Further, Cousins’ main argument rests on the evident close connections in form between the five theses as presented in the Kathāvatthu and the preceding thesis, that an arahant is subject to falling away from his attainment.[10] Cousins takes this as evidence that these were originally part of the same discourse. While the formal coincidence is striking, I don’t think this tells us anything about the origins of the five points. Schematic formalism is a universal characteristic of the Abhidhamma. There are countless examples of doctrinal terms or sets that originated from quite distinct sources, yet become grist for the same Abhidhammic mill. So, while clarifying the philosophical logic of the five points, I don’t think Cousins has established a clear case for the proposition that the five points were developed later among the Andhaka schools.

In conclusion, then, we can say that the theory that the five points are not at the root of the Mahāsaṅghika schism is supported only by the later translations of Vasumitra. The geographical evidence presented by Prebish in fact supports the opposite view, and Cousins’ arguments are too textually and philosophically speculative to be conclusive.

Contrary to all these views is the evidence which we have reviewed earlier that the first of the five points is clearly implied in the Mahāsaṅghika Vinaya. This Vinaya was obtained by Fa-xiang in Pāṭaliputta, so must represent the central Mahāsaṅghikas, not the southern schools. Of course, this is only one of the five points, but as the others have little to do with Vinaya it is unlikely we will find anything relevant there.



Works Cited

Cousins, L. S. "The 'Five Points' and the Origins of the Buddhist Schools." Buddhism: Critical Concepts in Religious Studies. Ed. Paul Williams. London: Routledge, 2005. 52-83.

Cousins, L. S. "Pali Oral Literature." Buddhism: Critical Concepts in Religious Studies. Ed. Paul Williams. London: Routledge, 2005. 96-104.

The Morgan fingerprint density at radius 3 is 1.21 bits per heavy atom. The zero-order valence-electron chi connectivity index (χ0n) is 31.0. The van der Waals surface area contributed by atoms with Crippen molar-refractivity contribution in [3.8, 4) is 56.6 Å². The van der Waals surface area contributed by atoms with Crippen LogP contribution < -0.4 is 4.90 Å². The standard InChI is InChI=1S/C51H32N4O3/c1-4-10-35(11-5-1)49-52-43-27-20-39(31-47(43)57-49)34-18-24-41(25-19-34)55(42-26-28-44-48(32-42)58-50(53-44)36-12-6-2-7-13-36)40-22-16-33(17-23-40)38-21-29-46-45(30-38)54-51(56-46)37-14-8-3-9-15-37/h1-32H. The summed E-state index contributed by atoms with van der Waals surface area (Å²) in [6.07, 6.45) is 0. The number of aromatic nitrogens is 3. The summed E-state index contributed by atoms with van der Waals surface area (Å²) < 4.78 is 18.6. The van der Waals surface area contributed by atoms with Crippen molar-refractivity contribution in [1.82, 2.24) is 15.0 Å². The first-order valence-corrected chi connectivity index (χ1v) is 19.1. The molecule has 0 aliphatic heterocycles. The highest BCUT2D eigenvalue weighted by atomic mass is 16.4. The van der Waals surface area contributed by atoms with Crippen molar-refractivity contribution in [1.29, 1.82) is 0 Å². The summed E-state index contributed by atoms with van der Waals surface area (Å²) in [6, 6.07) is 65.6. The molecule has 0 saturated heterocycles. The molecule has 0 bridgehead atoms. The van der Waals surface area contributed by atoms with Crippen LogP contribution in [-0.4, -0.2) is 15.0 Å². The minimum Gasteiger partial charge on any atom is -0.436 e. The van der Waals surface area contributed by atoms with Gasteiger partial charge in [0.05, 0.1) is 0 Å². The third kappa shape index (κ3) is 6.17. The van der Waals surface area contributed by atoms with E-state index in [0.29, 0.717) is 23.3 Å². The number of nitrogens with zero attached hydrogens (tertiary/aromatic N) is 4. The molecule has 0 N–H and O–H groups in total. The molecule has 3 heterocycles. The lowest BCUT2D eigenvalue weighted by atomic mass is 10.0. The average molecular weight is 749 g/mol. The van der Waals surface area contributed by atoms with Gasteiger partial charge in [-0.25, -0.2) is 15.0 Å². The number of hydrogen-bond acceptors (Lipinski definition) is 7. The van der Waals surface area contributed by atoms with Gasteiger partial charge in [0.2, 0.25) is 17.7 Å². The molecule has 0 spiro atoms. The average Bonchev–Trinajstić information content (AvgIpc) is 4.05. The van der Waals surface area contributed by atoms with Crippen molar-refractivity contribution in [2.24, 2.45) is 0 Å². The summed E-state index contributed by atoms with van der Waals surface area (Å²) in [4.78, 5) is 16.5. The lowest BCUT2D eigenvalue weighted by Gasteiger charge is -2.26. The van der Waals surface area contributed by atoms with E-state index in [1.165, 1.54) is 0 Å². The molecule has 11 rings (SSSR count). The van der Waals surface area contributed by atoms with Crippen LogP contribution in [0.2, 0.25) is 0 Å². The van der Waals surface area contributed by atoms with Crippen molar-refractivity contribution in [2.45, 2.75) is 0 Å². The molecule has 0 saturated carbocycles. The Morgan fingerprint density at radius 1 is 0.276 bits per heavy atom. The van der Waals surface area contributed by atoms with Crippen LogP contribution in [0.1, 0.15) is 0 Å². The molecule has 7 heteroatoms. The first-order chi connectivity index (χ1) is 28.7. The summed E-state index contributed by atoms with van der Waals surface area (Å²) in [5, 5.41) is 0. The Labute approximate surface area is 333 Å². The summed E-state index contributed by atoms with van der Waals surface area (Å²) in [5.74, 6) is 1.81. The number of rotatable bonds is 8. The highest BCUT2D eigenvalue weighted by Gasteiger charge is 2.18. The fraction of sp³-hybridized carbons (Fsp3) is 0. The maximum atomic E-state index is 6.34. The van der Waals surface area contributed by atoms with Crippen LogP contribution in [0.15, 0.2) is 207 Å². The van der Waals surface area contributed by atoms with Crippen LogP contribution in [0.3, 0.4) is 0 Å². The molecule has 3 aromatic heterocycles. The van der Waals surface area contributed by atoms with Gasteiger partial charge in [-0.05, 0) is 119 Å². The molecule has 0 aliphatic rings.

Nattier, Jan and Charles S. Prebish. "Mahasanghika Origins." Buddhism: Critical Concepts in Religious Studies. Ed. Paul Williams. London: Routledge, 2005. 199-228.

Prebish, Charles S. "Saiksa-Dharmas Revisited." Buddhism: Critical Concepts in Religious Studies. Ed. Paul Williams. London: Routledge, 2005. 186-198.

Warder, A. K. Indian Buddhism. Delhi: Motilal Barnasidass, 2004.


[1] (Cousins, Pali Oral Literature 104), (Nattier and Prebish 204-205). Note, however, that Nattier and Prebish quote Lamotte 288 (315 in French edition) in saying that the later Mahāvihāra works the Mahāvaṁsa and Nikāyasaṅgraha do not follow the Dīpavaṁsa’s theory that the Vajjiputtakas = Mahāsaṅghikas. Lamotte’s mistake was already noted in (Warder 207).

[2] (Cousins, The 'Five Points' and the Origins of the Buddhist Schools 56)

[3] (Prebish 194)

[4] (Nattier and Prebish 204)

[5] (Nattier and Prebish 201)(Cousins, The 'Five Points' and the Origins of the Buddhist Schools 57, 67)

[6] Prebish appears to be mistaken in asserting that Bhavya III also attributes the five points to Mahādeva II. (Nattier and Prebish 216).

[7] (Nattier and Prebish 217-218). They rely on Bareau’s Les Sectes bouddhiques, which I do not have access to, so unfortunately I cannot check the original sources, but simply treat the data as they have presented.

[8] (Cousins, The 'Five Points' and the Origins of the Buddhist Schools 65)

[9] KvA 0.54: seyyathāpi  etarahi pubbaseliyā  ca  aparaseliyā  ca

[10] (Cousins, The 'Five Points' and the Origins of the Buddhist Schools 59)